What does this mean?

The hormone insulin controls the amount of sugar within the blood, this is produced in the pancreas. Food is digested and enters the bloodstream causing insulin to move glucose out of the blood and into the body's cells where it is then broken produce into energy for the body.

Diabetes makes your body unable to break down the glucose into energy that your body needs due to the lack of insulin to move the glucose or that the insulin in the body does not work correctly.

Speak to your local Wilsons pharmacist who can provide you with both information and lifestyle advice to help you manage your condition. If you have any questions regarding your diabetic medication or you have recently been prescribed medication for diabetes you may be eligible for either our MUR or NMS services. See our services page for more information.

Go to NHS Choices

There are two types of diabetes, type 1 and type 2.

Type 1 explained:
This type of diabetes is know as insulin-dependent diabetes. Sometimes it can also be referred to as early-onset diabetes or juvenile diabetes this is due to it developing in people before 40 years of age and commonly in the teenage years. This type of diabetes sees the body's immune system attack the cells that produce a hormone called insulin. If no insulin is being produced this increases your glucose levels which can result in serious damage to the body's organs.

Type 1 diabetes affects around 10% of all adults with diabetes although it is not as common as type two diabetes. If you become diagnosed with type 1 then you will need to have insulin injections for the rest of your life. Paying close attention to specific aspects of your lifestyle and health will help to keep your blood glucose levels balanced. It is advised to eat healthily, regularly exercise and have regular blood tests.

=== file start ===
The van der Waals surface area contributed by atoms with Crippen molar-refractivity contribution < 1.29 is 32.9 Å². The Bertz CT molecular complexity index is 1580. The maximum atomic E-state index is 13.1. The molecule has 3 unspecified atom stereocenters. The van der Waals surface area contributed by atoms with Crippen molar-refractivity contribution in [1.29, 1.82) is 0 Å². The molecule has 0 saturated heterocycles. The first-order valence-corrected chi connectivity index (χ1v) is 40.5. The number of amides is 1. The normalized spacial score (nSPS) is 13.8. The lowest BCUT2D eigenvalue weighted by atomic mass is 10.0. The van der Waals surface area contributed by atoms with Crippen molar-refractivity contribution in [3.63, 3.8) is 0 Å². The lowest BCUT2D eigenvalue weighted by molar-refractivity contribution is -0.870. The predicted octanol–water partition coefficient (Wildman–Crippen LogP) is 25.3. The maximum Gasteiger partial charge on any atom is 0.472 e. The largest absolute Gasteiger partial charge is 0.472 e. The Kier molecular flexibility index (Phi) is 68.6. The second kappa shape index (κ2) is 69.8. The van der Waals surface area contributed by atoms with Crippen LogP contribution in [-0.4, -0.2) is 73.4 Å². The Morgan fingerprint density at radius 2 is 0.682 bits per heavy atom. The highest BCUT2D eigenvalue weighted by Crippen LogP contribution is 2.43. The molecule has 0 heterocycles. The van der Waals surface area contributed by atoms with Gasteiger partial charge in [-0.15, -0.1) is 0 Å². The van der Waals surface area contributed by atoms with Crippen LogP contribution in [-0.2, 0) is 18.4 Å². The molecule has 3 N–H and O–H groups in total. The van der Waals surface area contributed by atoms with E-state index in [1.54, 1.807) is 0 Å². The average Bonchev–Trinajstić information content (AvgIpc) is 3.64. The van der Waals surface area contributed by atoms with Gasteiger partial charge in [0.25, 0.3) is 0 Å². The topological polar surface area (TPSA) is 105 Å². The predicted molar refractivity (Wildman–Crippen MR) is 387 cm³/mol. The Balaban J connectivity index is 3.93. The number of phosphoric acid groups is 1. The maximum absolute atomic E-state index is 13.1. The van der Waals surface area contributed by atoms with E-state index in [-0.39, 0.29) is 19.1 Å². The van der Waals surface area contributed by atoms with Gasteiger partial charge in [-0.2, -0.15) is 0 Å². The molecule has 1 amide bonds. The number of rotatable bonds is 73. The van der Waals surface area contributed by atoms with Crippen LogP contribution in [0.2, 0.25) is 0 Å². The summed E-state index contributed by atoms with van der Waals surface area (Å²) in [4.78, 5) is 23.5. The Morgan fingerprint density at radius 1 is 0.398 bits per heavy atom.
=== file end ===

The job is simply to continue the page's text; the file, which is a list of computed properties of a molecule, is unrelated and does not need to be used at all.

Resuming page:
Type 2 explained:
This type of diabetes causes the body to not produce enough of the insulin hormone, or that the body's cells do not react to insulin (insulin resistance). Controlling your symptoms of type 2 diabetes may be possible by altering your lifestyle. Eating a healthy diet, closely monitoring your blood glucose levels and again regularly exercising will help. Type 2 diabetes is a progressive condition meaning that you may eventually need medication to help control your symptoms. Type 2 is often linked to obesity and this is referred to as maturity-onset diabetes because it is more common in older people. People can go years without realizing that they are suffering from type 2 diabetes however type 1 symptoms can develop very quickly over a period of weeks or even days.

Symptoms include:
- feeling very tired
- urinating more frequently
- feeling thirsty
- loss of muscle or weight
- frequent episodes of thrush/ itching around genital areas
- blurred vision
- cuts or wounds healing very slowly

Facts and figures

Type 1 diabetes affects around 10% of all adults with diabetes although it is not as common as type two diabetes.
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